When Plaids called it a day last year, it was a sad moment for the UK underground punk scene. After all, their self-titled album was one of last year’s best, and that’s to say nothing of their long list of EPs and split releases; nor of the fact that members were involved in running JT Soar, a hugely important space in the Nottingham underground scene (that, thankfully, remains very active). Thankfully, the various members haven’t been quiet since their split, with Soul Structure being one of several new bands members are involved in – in this case, former vocalist Joe C – and the one that picks up right from where Plaids left off. As such, The Body Of Man is seventeen minutes of chaotic, energetic emo-punk, full of passion and intelligence, with clear inspiration from 90’s emo, yet never feeling regressive or nostalgic.
Whilst The Body Of Man is a clear continuation from where Plaids left off, there’s more to the record and to Soul Structure than just Plaids v2. There’s a greater sense of chaos at parts, as on opener “Druyan”, as if the band simply can’t play fast enough, and they hit that sweet spot for punk rock where things sound as if they’re on the verge of collapsing, whilst still just about remaining under control. Straight from there, “Dovedale” demonstrates the variety on offer, moving in to a rather pretty mid-tempo section after the first minute, as well as showcasing some of the more self-professed “hippy shit” lyrics that run through the record (and just to be clear: this is a good thing. It’s a refreshing change to hear lyrics that are both environmental and metaphorical in punk rock).
From there, The Body Of Man rarely sits still. The EP is full of changes of pace and tempo, which helps contribute greatly to the frantic energy that keeps it moving onward even during its more reflective moments. Nor does the EP keep its lyrical themes constrained; personal and political themes are all touched upon. “Sharpening” is especially worthy of praise, in that it’s that rare thing, in that it’s a song about extreme politics that does not fall in to cliche or self-parody. It may take some careful listening to pick all of the lyrics out, though; the production really pushes the guitar to the front, and whilst it’s not to the detriment of any other aspect, it mean that the guitar dominates, and gives The Body Of Man quite a sense of volume and loudness. And much like on the self-titled Plaids album, when the band step back and give the music some room, they succeed in creating the desired feeling of space and openness.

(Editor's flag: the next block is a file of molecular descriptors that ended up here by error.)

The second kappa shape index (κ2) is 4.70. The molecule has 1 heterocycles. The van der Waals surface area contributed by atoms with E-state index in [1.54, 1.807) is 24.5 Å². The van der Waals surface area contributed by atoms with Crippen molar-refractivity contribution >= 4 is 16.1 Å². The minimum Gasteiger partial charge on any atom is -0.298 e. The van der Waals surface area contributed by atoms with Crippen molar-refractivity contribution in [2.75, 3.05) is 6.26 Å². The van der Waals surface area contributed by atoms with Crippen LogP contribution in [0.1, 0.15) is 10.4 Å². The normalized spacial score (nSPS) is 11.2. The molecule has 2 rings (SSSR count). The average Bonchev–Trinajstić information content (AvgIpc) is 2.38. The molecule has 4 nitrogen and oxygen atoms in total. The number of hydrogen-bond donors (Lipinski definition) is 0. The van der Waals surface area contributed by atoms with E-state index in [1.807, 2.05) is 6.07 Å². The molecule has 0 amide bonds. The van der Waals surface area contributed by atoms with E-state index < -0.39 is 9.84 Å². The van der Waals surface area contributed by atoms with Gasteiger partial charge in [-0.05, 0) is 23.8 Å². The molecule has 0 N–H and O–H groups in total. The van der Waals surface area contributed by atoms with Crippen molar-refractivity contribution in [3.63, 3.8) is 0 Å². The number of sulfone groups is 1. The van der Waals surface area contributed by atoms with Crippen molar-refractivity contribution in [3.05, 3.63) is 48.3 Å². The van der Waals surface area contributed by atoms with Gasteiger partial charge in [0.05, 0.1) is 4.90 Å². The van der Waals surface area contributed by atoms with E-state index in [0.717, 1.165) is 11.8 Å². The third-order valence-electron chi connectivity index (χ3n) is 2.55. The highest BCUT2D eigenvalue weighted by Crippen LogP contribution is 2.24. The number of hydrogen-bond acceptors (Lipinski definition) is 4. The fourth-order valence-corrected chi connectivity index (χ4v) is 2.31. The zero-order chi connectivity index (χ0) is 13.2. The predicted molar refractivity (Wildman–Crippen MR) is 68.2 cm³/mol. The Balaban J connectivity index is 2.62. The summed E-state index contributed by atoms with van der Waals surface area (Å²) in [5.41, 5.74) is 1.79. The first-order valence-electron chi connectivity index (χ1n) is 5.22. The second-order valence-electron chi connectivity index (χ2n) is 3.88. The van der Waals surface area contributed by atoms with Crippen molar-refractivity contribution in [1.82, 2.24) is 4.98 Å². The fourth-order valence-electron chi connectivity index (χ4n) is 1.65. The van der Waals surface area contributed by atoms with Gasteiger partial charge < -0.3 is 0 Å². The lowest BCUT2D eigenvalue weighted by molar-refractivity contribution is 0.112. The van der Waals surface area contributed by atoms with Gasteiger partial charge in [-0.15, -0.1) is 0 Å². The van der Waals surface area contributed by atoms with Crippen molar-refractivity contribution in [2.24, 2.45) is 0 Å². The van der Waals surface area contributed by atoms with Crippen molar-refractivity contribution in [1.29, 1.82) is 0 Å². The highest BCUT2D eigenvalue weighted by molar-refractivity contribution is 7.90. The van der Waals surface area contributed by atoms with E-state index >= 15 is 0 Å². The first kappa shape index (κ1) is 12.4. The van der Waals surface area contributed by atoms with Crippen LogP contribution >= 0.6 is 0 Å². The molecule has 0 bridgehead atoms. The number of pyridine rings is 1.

Whilst there are many small details that have gone in to The Body Of Man that contribute towards its success – small turns of the guitar or bass, inventive drumming, and subtly placed background samples all abound – there’s no sense in discussing them in great detail. That’s because The Body Of Man is the kind of record that feels as if it is racing by at a considerable speed, even when it isn’t. The energy it transmits even during its slower moments is infectious, and it’s that feeling which is what really stands out. But what’s really worth highlighting to is that, whilst the musical influences here are clearly rooted in the past – most notably, Moss Icon, Assfactor 4 (who wrote the greatest opening lyric of all time, arguably), and Ordination Of Aaron – there is nothing nostalgic about The Body Of Man. Bands who can pay homage to the past whilst still looking forwards are rare, but based on The Body Of Man, Soul Structure can count themselves among that number.